"Discover Cooking, Discuss Life."

Go Back   Discuss Cooking - Cooking Forums > Recipes & Ingredients > Desserts, Sweets & Cookies & Candy
Thread Tools Display Modes
Old 07-15-2010, 04:01 PM   #1
Sous Chef
Join Date: Sep 2004
Posts: 509
Using baking soda

I am going through a period of making breads: zuccinni bread; carrot cake and banana bread. they all use basically the same recipe including using 2 tps baking powder and 1 tsp of baking soda.

the other day i was wondering what would happen if I left out the baking soda as I have seen other recipes that dont use powder and soda together (e.g. goodweed's pancake recipe). Anyhow I did that and my zuccinni bread came out very flat and chewy and very little rise.

So is baking soda a necessary ingredient when using baking powder? Does it just add some bubbles? What does it do?



jpinmaryland is offline   Reply With Quote
Old 07-15-2010, 04:20 PM   #2
Certified Pretend Chef
Andy M.'s Avatar
Join Date: Sep 2004
Location: Massachusetts
Posts: 41,077
Your experience with the zucchini bread answers the question.

Both the soda and the powder provide lift/gas to rise a quick bread. The soda and half the double action baking powder start acting as soon as they get wet. The other half of the double acting BP only acts with the application of heat.

Recipes differ so you can't make a blanket statement. If your recipe calls for both, use both.

"If you want to make an apple pie from scratch, you must first create the universe." -Carl Sagan
Andy M. is offline   Reply With Quote
Old 07-16-2010, 03:04 AM   #3
Sous Chef
Join Date: Sep 2004
Posts: 509
well under what circumstances would you use one or the other? What does each do differently?
jpinmaryland is offline   Reply With Quote
Old 07-16-2010, 06:40 AM   #4
Executive Chef
Selkie's Avatar
Join Date: Aug 2009
Location: Arkansas
Posts: 3,796
Baking soda acts immediately creating CO2 gas the moment it mixes with an acid (for example buttermilk, milk, sour cream, vinegar).

Do you remember the baking powder propelled bath tub toy submarines?

Try mixing a table spoon of baking soda with just a few drops of vinegar to see the kind of action we're talking about. But once the reaction is over, that's it, no more.

Baking powder creates some CO2 gas when acted upon by moisture, and not necessarily and acid. If it's double acting, it also creates more gas when it's heated above a certain temperature during the baking process, giving the baked item even more lift.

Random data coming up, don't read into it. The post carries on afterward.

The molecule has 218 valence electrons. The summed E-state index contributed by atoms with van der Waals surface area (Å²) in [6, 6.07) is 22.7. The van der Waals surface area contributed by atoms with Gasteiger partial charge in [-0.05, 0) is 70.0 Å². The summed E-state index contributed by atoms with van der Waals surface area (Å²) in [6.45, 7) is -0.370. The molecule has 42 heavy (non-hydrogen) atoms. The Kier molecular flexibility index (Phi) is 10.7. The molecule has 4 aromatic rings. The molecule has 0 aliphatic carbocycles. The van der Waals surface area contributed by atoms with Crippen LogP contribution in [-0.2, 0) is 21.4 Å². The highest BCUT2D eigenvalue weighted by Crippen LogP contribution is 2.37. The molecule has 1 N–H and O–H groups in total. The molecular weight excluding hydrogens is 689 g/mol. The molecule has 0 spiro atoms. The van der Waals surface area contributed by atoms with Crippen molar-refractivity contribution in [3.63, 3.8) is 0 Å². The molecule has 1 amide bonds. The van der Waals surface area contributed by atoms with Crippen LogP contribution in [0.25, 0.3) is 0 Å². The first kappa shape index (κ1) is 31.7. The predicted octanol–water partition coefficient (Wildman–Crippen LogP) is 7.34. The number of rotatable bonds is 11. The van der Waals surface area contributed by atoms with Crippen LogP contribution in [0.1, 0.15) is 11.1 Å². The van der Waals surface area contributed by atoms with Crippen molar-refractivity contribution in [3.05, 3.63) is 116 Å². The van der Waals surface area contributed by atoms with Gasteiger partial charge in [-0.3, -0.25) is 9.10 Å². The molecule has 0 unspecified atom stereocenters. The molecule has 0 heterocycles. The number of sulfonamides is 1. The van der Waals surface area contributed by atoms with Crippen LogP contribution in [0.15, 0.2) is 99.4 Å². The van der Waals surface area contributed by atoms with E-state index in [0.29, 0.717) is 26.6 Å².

This is important when the internal structure of some baked items (for example cake batter) needs to dry out a little in the oven before it can successfully hold the gas bubbles inside without letting them just bubble away, leaving you with a heavy blob of dried out batter. Some bakery items just need time before gas bubbles can properly do their "thing", so baking powder gives that extra delay of time that is needed.

Bottom line: Baking soda and baking powder are NOT interchangeable!
"Food is our common ground, a universal experience." - James Beard
Selkie is offline   Reply With Quote
Old 07-17-2010, 05:04 PM   #5
Sous Chef
Join Date: Sep 2004
Posts: 509
ok that's pretty good. that explains goodweeds pancake recipe. Thanks a lot.
jpinmaryland is offline   Reply With Quote


Thread Tools
Display Modes

Posting Rules
You may not post new threads
You may not post replies
You may not post attachments
You may not edit your posts

BB code is On
Smilies are On
[IMG] code is On
HTML code is Off
Trackbacks are Off
Pingbacks are Off
Refbacks are Off

» Discuss Cooking on Facebook

Our Communities

Our communities encompass many different hobbies and interests, but each one is built on friendly, intelligent membership.

» More about our Communities

Automotive Communities

Our Automotive communities encompass many different makes and models. From U.S. domestics to European Saloons.

» More about our Automotive Communities

Marine Communities

Our Marine websites focus on Cruising and Sailing Vessels, including forums and the largest cruising Wiki project on the web today.

» More about our Marine Communities

Copyright 2002-2015 Social Knowledge, LLC All Rights Reserved.

All times are GMT -5. The time now is 11:47 AM.

Powered by vBulletin® Version 3.8.8 Beta 4
Copyright ©2000 - 2016, Jelsoft Enterprises Ltd.